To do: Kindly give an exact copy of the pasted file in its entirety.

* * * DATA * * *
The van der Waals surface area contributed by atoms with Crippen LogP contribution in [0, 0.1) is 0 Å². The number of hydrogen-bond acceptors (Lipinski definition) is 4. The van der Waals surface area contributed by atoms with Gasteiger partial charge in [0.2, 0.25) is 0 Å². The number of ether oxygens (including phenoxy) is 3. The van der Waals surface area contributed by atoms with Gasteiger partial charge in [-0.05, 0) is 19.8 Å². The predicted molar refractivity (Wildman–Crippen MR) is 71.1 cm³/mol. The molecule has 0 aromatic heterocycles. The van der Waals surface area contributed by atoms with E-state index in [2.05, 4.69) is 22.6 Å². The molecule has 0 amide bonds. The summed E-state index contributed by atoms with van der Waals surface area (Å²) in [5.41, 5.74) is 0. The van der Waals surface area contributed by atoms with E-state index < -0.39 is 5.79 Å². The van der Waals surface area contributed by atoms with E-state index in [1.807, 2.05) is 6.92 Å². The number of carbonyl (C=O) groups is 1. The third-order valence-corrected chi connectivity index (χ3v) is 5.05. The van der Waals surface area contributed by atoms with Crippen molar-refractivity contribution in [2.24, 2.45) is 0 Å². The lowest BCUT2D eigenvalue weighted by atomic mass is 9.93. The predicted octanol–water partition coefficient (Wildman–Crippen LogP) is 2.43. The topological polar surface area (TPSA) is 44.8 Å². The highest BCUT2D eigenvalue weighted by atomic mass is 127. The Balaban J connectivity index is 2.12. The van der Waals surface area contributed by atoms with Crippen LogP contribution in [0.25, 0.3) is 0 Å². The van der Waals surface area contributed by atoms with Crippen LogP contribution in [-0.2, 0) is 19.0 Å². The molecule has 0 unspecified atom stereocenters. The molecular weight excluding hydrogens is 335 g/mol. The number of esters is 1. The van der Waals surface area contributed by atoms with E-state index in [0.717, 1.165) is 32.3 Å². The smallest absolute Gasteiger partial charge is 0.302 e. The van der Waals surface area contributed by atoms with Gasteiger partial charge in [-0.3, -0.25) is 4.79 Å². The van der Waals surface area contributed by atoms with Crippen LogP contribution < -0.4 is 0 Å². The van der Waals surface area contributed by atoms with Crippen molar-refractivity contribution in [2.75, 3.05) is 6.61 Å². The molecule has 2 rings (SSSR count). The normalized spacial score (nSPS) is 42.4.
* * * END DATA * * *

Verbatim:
The van der Waals surface area contributed by atoms with Crippen LogP contribution in [0, 0.1) is 0 Å². The number of hydrogen-bond acceptors (Lipinski definition) is 4. The van der Waals surface area contributed by atoms with Gasteiger partial charge in [0.2, 0.25) is 0 Å². The number of ether oxygens (including phenoxy) is 3. The van der Waals surface area contributed by atoms with Gasteiger partial charge in [-0.05, 0) is 19.8 Å². The predicted molar refractivity (Wildman–Crippen MR) is 71.1 cm³/mol. The molecule has 0 aromatic heterocycles. The van der Waals surface area contributed by atoms with E-state index in [2.05, 4.69) is 22.6 Å². The molecule has 0 amide bonds. The summed E-state index contributed by atoms with van der Waals surface area (Å²) in [5.41, 5.74) is 0. The van der Waals surface area contributed by atoms with E-state index < -0.39 is 5.79 Å². The van der Waals surface area contributed by atoms with E-state index in [1.807, 2.05) is 6.92 Å². The number of carbonyl (C=O) groups is 1. The third-order valence-corrected chi connectivity index (χ3v) is 5.05. The van der Waals surface area contributed by atoms with Crippen molar-refractivity contribution in [2.24, 2.45) is 0 Å². The lowest BCUT2D eigenvalue weighted by atomic mass is 9.93. The predicted octanol–water partition coefficient (Wildman–Crippen LogP) is 2.43. The topological polar surface area (TPSA) is 44.8 Å². The highest BCUT2D eigenvalue weighted by atomic mass is 127. The Balaban J connectivity index is 2.12. The van der Waals surface area contributed by atoms with Crippen LogP contribution in [0.25, 0.3) is 0 Å². The van der Waals surface area contributed by atoms with Crippen LogP contribution in [-0.2, 0) is 19.0 Å². The molecule has 0 unspecified atom stereocenters. The molecular weight excluding hydrogens is 335 g/mol. The number of esters is 1. The van der Waals surface area contributed by atoms with E-state index in [0.717, 1.165) is 32.3 Å². The smallest absolute Gasteiger partial charge is 0.302 e. The van der Waals surface area contributed by atoms with Gasteiger partial charge in [-0.3, -0.25) is 4.79 Å². The van der Waals surface area contributed by atoms with Crippen LogP contribution < -0.4 is 0 Å². The van der Waals surface area contributed by atoms with Crippen molar-refractivity contribution in [2.75, 3.05) is 6.61 Å². The molecule has 2 rings (SSSR count). The normalized spacial score (nSPS) is 42.4.